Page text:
DELIRIUM by Lauren Oliver

About a teenager who falls in love in a society where love is seen as a disease.

THE GOOSE GIRL by Shannon Hale

When Ani's mother sends her away to be married in a foregn land, she finds herself at the mercy of her silver-tongued lady in waiting, who leads a mutiny that leaves her alone, destitute, and fleeing for her life. To survive, Ani takes on work as a royal goose girl, hiding in plain sight while she develops her forbidden talents and works to discover her own true, powerful voice.


by Obert Skye

Fourteen-year-old Leven Thumps (Lev) lives a wretched life in Burnt Culvert, Oklahoma. But his life is about to change and his destiny be fulfilled as he learns about a secret gateway that bridges two worlds—the real world and Foo, a place created at the beginning of time in the folds of the mind that makes it possible for mankind to dream and hope, aspire and imagine. But Foo in in chaos, and three transplants from that dreamworld have been sent to retrieve Lev, who alone has the power to save Foo.

STEELHEART by Brandon Sanderson

Ten years ago, Calamity came. It was a burst in the sky that gave ordinary men and women extraordinary powers. The awed public started calling them Epics. But Epics are no friend of man. With incredible gifts came the desire to rule. And to rule man you must crush his will.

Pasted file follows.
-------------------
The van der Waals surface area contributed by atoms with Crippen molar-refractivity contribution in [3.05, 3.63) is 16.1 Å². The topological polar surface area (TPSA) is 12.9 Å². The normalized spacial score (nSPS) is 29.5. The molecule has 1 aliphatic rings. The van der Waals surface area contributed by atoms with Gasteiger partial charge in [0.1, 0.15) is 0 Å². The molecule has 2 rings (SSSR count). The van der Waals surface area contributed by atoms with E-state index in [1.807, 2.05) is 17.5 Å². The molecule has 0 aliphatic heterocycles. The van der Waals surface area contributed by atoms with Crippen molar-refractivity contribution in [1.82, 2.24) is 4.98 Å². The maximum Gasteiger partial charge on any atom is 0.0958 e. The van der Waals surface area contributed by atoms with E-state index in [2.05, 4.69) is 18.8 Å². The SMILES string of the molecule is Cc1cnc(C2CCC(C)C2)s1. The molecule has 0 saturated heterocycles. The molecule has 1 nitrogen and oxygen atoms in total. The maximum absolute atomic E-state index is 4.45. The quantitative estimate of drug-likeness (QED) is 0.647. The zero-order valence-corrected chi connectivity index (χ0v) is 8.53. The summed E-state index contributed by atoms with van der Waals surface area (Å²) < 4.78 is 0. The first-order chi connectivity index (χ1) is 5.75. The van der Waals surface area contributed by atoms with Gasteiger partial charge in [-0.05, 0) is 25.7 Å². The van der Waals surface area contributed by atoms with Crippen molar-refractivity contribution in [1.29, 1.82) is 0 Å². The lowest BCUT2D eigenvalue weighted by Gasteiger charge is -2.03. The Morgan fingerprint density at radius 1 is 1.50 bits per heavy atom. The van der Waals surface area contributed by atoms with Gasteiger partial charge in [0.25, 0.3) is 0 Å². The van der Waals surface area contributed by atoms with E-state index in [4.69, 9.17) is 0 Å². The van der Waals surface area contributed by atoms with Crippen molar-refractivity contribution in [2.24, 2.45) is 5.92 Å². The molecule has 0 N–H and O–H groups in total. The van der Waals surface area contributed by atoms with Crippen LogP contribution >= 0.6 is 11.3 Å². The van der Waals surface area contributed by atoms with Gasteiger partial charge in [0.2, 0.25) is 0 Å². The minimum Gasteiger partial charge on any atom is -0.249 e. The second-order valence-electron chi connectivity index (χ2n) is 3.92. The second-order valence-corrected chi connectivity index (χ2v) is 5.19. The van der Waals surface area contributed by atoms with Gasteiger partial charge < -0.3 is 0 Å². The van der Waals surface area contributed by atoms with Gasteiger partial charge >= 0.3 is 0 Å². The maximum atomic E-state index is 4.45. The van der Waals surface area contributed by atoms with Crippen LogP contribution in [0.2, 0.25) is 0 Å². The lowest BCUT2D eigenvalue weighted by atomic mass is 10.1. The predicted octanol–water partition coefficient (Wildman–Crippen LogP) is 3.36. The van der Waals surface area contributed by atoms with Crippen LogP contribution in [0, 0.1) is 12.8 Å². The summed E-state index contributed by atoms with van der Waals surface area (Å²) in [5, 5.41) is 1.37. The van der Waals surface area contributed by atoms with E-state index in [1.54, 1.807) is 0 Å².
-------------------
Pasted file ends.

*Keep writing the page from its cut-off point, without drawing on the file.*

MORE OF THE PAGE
THE FALSE PRINCE by Jennifer A. Nielsen

In a discontent kingdom, civil war is brewing. To unify the divided people, Conner, a nobleman of the court, devises a cunning plan to find an impersonator of the king's long-lost son and install him as a puppet prince. Four orphans are recruited to compete for the role, including a defiant boy name Sage. Sage knows that Conner's motives are more than questionable, yet his life balances on a sword's point—he must be chosen to play the prince or he will certainly be killed. But Sage's rivals have their own agendas as well.

THE PAPER MAGICIAN by Charlie Holmberg

Ceony Twill arrives at the cottage of Magician Emery Thane with a broken heart. Having graduated at the top of her class from the Tagis Praff School for the Magically Inclined, Ceony is assigned an apprenticeship in paper magic, despite her dreams of bespelling metal. And once she's bonded to paper, that will be her only magic . . . forever.

An Excisioner—a practitioner of dark, flesh magic—invades the cottage and rips Thane's heart from his chest. To save her teacher's life, Ceony must face the evil magician and embark on an unbelievable adventure that will take her into the chambers of Thane's still beating heart—and reveal the very soul of the man.

TICKER by Lisa Mantchev

A girl with a clockwork heart makes every second count. When Penny Farthing nearly died, the brilliant surgeon Clavin Warwick managed to implant a brass "Ticker," transforming her into "the first of the "Augmented."


Well, hopefully this gives you a few "to read" books to put on your list, if we like the same genre. If you're not putting them on your list, I'm offended! Just kidding. Remember, we're still friends.

Robin Glassey grew up in Canada across the bay from a leaky nuclear power plant, giving her the not so secret power of deactivating electronic devices.  She moved to Utah in 1994 to attend BYU and fell hopelessly in love with Brett Glassey (despite his refusal to fall in love with BYU).  Robin spends her time trying to keep up with her four teenage boys, and writing clean YA fantasy. She’s addicted to french fries, Doctor Who, and stories with magic. To find out more about Robin's books click here